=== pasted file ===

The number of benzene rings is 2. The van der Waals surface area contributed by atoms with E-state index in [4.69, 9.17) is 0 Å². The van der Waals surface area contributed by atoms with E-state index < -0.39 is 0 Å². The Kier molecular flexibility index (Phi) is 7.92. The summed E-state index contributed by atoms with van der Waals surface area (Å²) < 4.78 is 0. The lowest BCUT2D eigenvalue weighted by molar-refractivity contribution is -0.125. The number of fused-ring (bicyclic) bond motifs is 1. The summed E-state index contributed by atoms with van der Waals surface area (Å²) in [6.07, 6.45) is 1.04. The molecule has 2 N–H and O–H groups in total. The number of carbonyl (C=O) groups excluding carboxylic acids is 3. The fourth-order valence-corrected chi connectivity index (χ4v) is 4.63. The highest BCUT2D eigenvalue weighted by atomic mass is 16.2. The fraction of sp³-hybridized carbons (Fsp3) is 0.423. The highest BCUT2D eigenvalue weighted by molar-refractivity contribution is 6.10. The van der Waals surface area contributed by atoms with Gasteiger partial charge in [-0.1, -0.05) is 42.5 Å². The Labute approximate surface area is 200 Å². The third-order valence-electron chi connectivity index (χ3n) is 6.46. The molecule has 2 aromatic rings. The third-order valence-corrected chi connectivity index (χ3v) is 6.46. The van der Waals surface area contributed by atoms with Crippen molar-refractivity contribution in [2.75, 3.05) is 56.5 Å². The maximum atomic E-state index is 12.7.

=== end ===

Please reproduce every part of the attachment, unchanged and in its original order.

The number of benzene rings is 2. The van der Waals surface area contributed by atoms with E-state index in [4.69, 9.17) is 0 Å². The van der Waals surface area contributed by atoms with E-state index < -0.39 is 0 Å². The Kier molecular flexibility index (Phi) is 7.92. The summed E-state index contributed by atoms with van der Waals surface area (Å²) < 4.78 is 0. The lowest BCUT2D eigenvalue weighted by molar-refractivity contribution is -0.125. The number of fused-ring (bicyclic) bond motifs is 1. The summed E-state index contributed by atoms with van der Waals surface area (Å²) in [6.07, 6.45) is 1.04. The molecule has 2 N–H and O–H groups in total. The number of carbonyl (C=O) groups excluding carboxylic acids is 3. The fourth-order valence-corrected chi connectivity index (χ4v) is 4.63. The highest BCUT2D eigenvalue weighted by atomic mass is 16.2. The fraction of sp³-hybridized carbons (Fsp3) is 0.423. The highest BCUT2D eigenvalue weighted by molar-refractivity contribution is 6.10. The van der Waals surface area contributed by atoms with Gasteiger partial charge in [-0.1, -0.05) is 42.5 Å². The Labute approximate surface area is 200 Å². The third-order valence-electron chi connectivity index (χ3n) is 6.46. The molecule has 2 aromatic rings. The third-order valence-corrected chi connectivity index (χ3v) is 6.46. The van der Waals surface area contributed by atoms with Crippen molar-refractivity contribution in [2.75, 3.05) is 56.5 Å². The maximum atomic E-state index is 12.7.